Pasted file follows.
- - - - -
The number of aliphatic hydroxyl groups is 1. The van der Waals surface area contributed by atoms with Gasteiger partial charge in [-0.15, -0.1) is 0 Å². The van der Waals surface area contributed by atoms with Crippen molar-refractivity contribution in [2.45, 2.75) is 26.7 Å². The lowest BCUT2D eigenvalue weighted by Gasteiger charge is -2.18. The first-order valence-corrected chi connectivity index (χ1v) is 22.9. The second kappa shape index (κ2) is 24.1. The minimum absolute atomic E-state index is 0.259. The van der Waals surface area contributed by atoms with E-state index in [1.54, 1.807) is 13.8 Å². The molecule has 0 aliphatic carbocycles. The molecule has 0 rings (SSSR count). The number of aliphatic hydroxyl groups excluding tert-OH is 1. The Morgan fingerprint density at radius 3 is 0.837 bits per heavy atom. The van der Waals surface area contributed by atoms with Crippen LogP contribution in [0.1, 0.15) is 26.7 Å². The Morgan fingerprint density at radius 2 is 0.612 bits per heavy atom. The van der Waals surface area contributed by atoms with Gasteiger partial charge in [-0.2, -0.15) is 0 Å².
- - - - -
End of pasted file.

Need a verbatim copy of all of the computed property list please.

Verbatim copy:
The number of aliphatic hydroxyl groups is 1. The van der Waals surface area contributed by atoms with Gasteiger partial charge in [-0.15, -0.1) is 0 Å². The van der Waals surface area contributed by atoms with Crippen molar-refractivity contribution in [2.45, 2.75) is 26.7 Å². The lowest BCUT2D eigenvalue weighted by Gasteiger charge is -2.18. The first-order valence-corrected chi connectivity index (χ1v) is 22.9. The second kappa shape index (κ2) is 24.1. The minimum absolute atomic E-state index is 0.259. The van der Waals surface area contributed by atoms with E-state index in [1.54, 1.807) is 13.8 Å². The molecule has 0 aliphatic carbocycles. The molecule has 0 rings (SSSR count). The number of aliphatic hydroxyl groups excluding tert-OH is 1. The Morgan fingerprint density at radius 3 is 0.837 bits per heavy atom. The van der Waals surface area contributed by atoms with Crippen LogP contribution in [0.1, 0.15) is 26.7 Å². The Morgan fingerprint density at radius 2 is 0.612 bits per heavy atom. The van der Waals surface area contributed by atoms with Gasteiger partial charge in [-0.2, -0.15) is 0 Å².